Tuesday, July 08, 2008
My Car by Atlas Sound
I like the song, but I LOVE the stuffing out of this video. This is my kind of crap.
After 15 years of true love and two children, a man spent about $2000 and 20 hours under the tattoo pins having his common-law wife's image emblazoned on his back. Unfortunately, she'd just embarked upon an affair with an east-european co-worker, and left his ass in an inky spray of dust.
You just have to wonder...
By the way, I googled "prison tattoos" and this little Paris Hilton number came up first. Rather delicious, oui?
Someone's working overtime to make McCain more exciting...
Monday, July 07, 2008
It seems to me that for a great long while, British society has been bending over backward to be accommodating and politically correct toward its Muslim citizens. Of course, it's their country, but it's disturbing that they've learned nothing of the lessons of Muslim wag-the-dog Europe in recent years, including threats to cartoonists who depict der Prophet or the Muslim Parisien suburb where the police dare not go.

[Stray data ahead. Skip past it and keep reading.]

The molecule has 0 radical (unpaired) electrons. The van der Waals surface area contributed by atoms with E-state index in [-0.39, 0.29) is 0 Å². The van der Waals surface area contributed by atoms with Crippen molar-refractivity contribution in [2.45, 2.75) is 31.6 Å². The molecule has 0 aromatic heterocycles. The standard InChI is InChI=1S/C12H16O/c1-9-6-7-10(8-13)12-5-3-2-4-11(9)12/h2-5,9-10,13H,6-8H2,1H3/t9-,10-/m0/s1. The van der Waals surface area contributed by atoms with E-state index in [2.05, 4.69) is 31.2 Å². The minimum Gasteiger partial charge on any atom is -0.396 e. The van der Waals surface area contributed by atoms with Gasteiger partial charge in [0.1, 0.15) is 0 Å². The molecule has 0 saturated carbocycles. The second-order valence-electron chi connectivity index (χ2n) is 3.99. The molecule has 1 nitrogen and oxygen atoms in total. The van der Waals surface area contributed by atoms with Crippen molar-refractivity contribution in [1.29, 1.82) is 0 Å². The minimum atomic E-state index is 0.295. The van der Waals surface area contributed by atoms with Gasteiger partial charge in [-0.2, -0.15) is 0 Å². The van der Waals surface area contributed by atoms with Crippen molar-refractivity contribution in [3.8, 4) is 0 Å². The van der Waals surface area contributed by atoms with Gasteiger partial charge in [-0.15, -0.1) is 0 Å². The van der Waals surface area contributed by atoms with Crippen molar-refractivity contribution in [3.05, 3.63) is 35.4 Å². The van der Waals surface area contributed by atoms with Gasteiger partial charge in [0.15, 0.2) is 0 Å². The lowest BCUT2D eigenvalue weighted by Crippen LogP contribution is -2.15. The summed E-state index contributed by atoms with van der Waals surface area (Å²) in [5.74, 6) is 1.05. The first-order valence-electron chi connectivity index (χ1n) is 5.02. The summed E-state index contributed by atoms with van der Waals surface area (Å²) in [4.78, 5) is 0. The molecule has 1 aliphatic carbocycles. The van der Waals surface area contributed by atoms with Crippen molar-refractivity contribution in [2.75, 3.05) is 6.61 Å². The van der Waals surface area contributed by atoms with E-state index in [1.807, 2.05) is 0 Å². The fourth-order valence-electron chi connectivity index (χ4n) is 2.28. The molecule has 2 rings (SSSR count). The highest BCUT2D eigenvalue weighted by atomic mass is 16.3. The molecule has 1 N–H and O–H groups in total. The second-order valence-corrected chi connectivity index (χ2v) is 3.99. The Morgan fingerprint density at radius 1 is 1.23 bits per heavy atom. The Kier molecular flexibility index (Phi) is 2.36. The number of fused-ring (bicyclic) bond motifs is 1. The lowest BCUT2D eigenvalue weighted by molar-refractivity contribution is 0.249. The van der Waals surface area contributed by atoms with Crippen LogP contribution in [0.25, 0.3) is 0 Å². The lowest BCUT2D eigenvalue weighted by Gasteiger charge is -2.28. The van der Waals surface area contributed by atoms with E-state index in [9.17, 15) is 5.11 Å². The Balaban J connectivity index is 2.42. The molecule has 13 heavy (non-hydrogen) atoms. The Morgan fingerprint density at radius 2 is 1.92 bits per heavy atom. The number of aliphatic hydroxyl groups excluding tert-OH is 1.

Well, you could have knocked me over with a feather when I read Sunday that Britain's Minister of International Development said that today's Muslims feel like "the Jews of Europe."
It's amazing that in the same news week where 12 year olds are being chastened for not praying to a deity in which they don't believe, Muslims are whining and likening themselves to the folks who were robbed of their worldly possessions down to and including the very fillings in their teeth and then marched into showers to be gassed to death.
Methinks they doth protest too much.
On a lighter note, someone I know has a Muslim Kuwaiti relative who married a Jewish girl some years back, both lovely kids. He told me about the wedding, and that the parties of the groom and of the bride faced off across the banquet hall for the reception. The bride's party proceeded to get soused as the groom's teetotaling family looked scornfully across the dance floor, which was teeming with the usual sort of revelry one expects to see at a wedding. He said it was surreal, and one of the most delightful things he'd ever seen. He said he kept waiting for the boil to burst and waves of bilious hostility to come lapping out, but things concluded peacefully, after all.
I saw the couple at a store about 2 months ago, and they look very happy.